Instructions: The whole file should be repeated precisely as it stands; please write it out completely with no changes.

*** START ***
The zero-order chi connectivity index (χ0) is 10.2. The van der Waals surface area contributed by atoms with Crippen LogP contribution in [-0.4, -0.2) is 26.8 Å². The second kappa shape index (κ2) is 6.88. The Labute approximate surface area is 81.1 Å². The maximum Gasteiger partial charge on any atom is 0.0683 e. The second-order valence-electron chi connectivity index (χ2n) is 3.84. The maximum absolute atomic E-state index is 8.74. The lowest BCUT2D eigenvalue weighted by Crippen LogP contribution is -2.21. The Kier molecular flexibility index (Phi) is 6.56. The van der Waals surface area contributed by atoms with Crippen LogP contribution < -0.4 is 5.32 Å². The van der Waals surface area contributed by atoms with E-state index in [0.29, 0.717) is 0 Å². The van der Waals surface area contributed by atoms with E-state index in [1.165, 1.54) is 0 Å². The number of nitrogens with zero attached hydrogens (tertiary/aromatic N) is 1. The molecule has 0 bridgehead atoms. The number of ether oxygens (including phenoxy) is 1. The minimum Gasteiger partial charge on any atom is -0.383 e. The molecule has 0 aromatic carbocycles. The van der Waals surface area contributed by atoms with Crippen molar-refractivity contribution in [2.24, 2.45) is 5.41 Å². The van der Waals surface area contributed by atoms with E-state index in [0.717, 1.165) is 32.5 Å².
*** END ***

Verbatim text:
The zero-order chi connectivity index (χ0) is 10.2. The van der Waals surface area contributed by atoms with Crippen LogP contribution in [-0.4, -0.2) is 26.8 Å². The second kappa shape index (κ2) is 6.88. The Labute approximate surface area is 81.1 Å². The maximum Gasteiger partial charge on any atom is 0.0683 e. The second-order valence-electron chi connectivity index (χ2n) is 3.84. The maximum absolute atomic E-state index is 8.74. The lowest BCUT2D eigenvalue weighted by Crippen LogP contribution is -2.21. The Kier molecular flexibility index (Phi) is 6.56. The van der Waals surface area contributed by atoms with Crippen LogP contribution < -0.4 is 5.32 Å². The van der Waals surface area contributed by atoms with E-state index in [0.29, 0.717) is 0 Å². The van der Waals surface area contributed by atoms with E-state index in [1.165, 1.54) is 0 Å². The number of nitrogens with zero attached hydrogens (tertiary/aromatic N) is 1. The molecule has 0 bridgehead atoms. The number of ether oxygens (including phenoxy) is 1. The minimum Gasteiger partial charge on any atom is -0.383 e. The molecule has 0 aromatic carbocycles. The van der Waals surface area contributed by atoms with Crippen molar-refractivity contribution in [2.24, 2.45) is 5.41 Å². The van der Waals surface area contributed by atoms with E-state index in [0.717, 1.165) is 32.5 Å².